To give us an idea about that, on her blog Shifrin provides a list of “stories we published one day.” They include:

  • Private jet crashes into Indiana houses killing two
  • At least 10 dead in Somalia car bomb
  • Six men arrested in gang rape of Swiss tourist in India
  • British father and son in fatal accident on Mont Blanc
  • Two killed after race car careens into pit lane in California
  • Experienced Australian pilot killed in replica Spitfire crash

Forgive me for yawning, but how many times have we heard this beef? Here, for instance, is the 2000 valediction of an Arizona journalist, Rich Robertson, leaving the biz after 30 years in print and TV. He said then what Shifrin says now. “Journalists are forced to pander to the same gawker reflex that causes traffic to snarl near car wrecks,” Robertson wrote. “We want viewers and readers to slow down to see us, so we give them a whole bunch of car wrecks and other forms of mayhem.” If it bleeds it leads, in other words.

When Shifrin bared her soul to her boss his reply was in the best tradition of the cigar-chewing editors of yore setting straight the city room’s perplexed young romantics. “Make deadlines, not art,” he said.

Animation company, big-city tabloid: tomato, to-mah-to!

But there’s one other strand to the fabric of Marina Shifrin that I want to acknowledge. Journalists of a certain vintage are confounded by the contemporary insistence on self-expression—the ukase that the story’s not finished until you’ve ballyhooed it on social media, the dictum to do whatever it takes to get noticed if you want to get anywhere in a shrinking industry. But even by the new terms of the trade, Shifrin’s an outlier. She has her website,, and her occasional blog, where she publishes work of a more personal nature—”For the love of Brazilian waxes,” for instance—and links to YouTube videos of her stand-up comedy act, performed in a club in Taipei. And for a while she had her “journalism” job, creating animated news in Taiwan, which must have appealed to her because it was so completely bizarre.

And looking around the Internet for Marina Shifrin, I discover there’s a Facebook page, “Shifrin Genealogy,” where members of the clan are invited to buy the “100 Anniversary Shifrin Family Tree Book” and nail down how they’re related to Marina Shifrin, or to whiz kid alpine skier Mikaela Shiffrin, or to Hollywood composer Lalo Schifrin, composer of the Mission Impossible theme, or to “any other Shifrin whose fame lasted 15 min or more.”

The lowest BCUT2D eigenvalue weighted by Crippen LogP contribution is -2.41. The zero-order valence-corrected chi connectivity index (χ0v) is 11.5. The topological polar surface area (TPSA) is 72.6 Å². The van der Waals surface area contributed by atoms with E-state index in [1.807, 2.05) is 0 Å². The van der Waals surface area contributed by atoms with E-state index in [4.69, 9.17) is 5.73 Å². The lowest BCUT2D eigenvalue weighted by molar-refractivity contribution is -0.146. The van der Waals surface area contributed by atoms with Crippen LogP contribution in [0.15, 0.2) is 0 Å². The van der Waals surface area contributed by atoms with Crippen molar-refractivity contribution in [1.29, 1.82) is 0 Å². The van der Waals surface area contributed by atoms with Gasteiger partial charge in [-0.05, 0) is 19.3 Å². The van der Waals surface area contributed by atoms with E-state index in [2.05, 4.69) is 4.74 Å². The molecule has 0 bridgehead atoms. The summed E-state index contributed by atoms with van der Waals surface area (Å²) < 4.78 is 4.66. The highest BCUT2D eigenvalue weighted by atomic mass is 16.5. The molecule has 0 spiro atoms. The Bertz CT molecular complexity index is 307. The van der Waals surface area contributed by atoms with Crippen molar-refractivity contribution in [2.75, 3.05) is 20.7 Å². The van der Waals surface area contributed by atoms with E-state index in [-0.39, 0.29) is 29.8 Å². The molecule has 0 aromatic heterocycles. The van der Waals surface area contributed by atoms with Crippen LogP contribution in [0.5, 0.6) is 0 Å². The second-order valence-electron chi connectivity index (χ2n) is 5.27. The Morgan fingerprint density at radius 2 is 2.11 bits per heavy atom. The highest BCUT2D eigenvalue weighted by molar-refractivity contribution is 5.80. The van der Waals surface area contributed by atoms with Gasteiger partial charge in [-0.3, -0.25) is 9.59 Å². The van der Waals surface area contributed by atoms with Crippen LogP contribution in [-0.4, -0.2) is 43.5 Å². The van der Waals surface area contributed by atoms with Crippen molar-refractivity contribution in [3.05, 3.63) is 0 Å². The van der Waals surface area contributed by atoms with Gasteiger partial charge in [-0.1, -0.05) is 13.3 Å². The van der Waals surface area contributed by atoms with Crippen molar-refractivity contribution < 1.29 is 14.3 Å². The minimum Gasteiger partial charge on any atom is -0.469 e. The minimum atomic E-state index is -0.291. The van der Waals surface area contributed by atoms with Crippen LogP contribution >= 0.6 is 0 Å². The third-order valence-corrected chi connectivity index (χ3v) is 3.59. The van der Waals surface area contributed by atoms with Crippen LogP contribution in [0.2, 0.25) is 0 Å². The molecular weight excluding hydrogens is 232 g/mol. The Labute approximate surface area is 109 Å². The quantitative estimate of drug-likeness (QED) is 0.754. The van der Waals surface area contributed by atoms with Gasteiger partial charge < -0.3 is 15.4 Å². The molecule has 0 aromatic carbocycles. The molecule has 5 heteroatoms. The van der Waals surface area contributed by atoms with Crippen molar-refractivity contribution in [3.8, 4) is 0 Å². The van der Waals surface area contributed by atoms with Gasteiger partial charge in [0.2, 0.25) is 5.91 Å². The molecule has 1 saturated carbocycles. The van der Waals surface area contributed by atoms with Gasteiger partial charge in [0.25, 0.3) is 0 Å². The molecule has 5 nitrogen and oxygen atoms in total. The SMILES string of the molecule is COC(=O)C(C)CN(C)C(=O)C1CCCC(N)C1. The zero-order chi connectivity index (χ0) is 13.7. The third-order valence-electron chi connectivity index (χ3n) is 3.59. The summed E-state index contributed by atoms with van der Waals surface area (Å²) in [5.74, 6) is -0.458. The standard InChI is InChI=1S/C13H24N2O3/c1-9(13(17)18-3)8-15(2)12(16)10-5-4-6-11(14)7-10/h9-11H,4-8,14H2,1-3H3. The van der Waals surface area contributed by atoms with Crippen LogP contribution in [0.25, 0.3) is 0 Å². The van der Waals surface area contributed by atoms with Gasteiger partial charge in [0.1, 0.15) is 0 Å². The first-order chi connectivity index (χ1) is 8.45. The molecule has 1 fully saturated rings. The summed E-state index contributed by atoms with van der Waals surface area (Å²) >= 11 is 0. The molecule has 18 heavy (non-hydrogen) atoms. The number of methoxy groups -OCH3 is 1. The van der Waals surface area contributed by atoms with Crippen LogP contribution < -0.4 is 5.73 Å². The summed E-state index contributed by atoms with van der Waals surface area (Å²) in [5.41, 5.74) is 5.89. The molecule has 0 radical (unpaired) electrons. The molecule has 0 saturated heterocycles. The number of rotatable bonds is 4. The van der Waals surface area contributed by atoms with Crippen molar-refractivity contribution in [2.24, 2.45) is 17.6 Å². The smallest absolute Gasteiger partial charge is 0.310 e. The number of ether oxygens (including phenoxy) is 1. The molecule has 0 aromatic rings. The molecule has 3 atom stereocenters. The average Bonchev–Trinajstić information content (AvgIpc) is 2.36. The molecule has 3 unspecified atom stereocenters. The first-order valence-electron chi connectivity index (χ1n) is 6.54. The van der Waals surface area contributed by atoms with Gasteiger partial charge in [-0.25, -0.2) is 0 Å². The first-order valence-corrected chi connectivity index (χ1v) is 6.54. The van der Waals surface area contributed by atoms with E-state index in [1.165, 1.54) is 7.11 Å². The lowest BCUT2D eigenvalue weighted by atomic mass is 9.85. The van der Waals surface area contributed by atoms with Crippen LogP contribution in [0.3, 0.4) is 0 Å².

And now there’s the job she’s been offered by Queen Latifah as a digital content producer on her new syndicated talk show.

In other words, Shifrin has the earmarks of someone both adroit and driven, like other young creatives I’ve known who got into the news game because they wanted a roof over their heads, three squares a day, and a good time while they honed their art. As it happens, one of the Mizzou professors Shifrin was closest to graduated from the J-school there the same year I did. “Marina was one of my advanced students,” Steve Kopcha tells me. “She was not a showboat, kind of quiet in class. But I discovered late in the game that she was extremely creative and talented. I can’t imagine a more difficult way to try and make a living than stand-up comedy. But she has done it . . . and I hope she moves back to New York and gets back at it. She is an amazing talent and I have immense respect for her.”

Years ago I knew a UPI reporter, Richard Sudhalter, who was based in Frankfort, then London, then Belgrade. That was his day job. But who was he? He was a jazz trumpeter. Finally he moved to New York to write books and make music—which is what he was remembered for at his death in 2008, his reporting mentioned only in passing. Journalism is stranger than ever, but a lot of unusual people have always been found roosting there. As different as Shifrin seems to be, there’s a tradition and she’s part of it.